No Electioneering by the Assessor

      The Assessor may not use knowledge of the current status of the
      vote on a Proposal which has come into eir possession because e
      is the Assessor, in an attempt to influence the result of the
      vote on that Proposal.

      If a Call for Judgment alleging a violation of this rule is
      found to be TRUE, the Assessor violating this rule shall gain
      three (3) Blots. Reporting this gain to the Tabulator is the
      responsibility of the Player who called the CFJ.

History:
...
Amended(1) by Proposal 1446, Feb. 21 1995
Amended(2) by Proposal 1531, Mar. 24 1995
Amended(3) by Proposal 1534, Apr. 4 1995
Amended(4) by Proposal 1584, May 15 1995

-----3. Rule 955

Rule 955/2 (Mutable, MI=1)
Votes Required to Adopt a Proposal

      When the Voting Period for a Proposal has ended, the Votes which
      have been legally cast shall be counted by the Assessor.  The
      Proposal shall then be assigned a Voting Index, as follows: the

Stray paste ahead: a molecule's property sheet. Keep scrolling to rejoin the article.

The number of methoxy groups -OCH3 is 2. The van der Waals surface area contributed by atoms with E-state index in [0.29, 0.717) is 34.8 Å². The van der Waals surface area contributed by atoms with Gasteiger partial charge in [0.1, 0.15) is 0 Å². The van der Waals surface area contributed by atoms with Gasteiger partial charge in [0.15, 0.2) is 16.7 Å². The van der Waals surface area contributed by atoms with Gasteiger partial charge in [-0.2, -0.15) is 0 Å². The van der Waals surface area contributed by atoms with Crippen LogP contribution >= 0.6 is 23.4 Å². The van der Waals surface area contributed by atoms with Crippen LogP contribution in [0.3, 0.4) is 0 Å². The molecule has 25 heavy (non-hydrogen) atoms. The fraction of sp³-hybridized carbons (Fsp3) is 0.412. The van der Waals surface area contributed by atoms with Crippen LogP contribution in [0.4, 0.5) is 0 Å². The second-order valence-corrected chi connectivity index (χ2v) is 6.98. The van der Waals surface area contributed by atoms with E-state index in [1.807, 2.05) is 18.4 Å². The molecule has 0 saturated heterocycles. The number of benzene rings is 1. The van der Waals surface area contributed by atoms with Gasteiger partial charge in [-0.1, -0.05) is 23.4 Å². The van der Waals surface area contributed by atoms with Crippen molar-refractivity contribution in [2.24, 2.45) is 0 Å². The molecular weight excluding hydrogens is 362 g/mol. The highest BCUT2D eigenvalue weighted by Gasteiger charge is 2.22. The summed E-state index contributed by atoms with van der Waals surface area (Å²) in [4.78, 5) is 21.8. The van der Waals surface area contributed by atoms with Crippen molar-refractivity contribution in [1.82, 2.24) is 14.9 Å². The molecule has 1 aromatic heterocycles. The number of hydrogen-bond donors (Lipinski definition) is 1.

Proposal received no Votes opposed, and at least one Vote in
      favor, the Voting Index shall be Unanimity; if there are no
      Votes in favor, the Voting Index shall be zero; in all other
      cases, the Voting Index shall be the number of Votes in favor
      divided by the number of Votes opposed.

      If the Voting Index is greater than the Adoption Index for the
      given Proposal, then that Proposal shall pass.  If the Voting
      Index exactly equals the Adoption Index, then the Assessor shall
      choose whether the Proposal passes or fails.  If the Voting
      Index is less than the Adoption Index, the Proposal shall fail.

History:
...
Amended(1) by Proposal 1279, Oct. 24 1994
Amended(2) by Proposal 1531, Mar. 24 1995

==========================================================================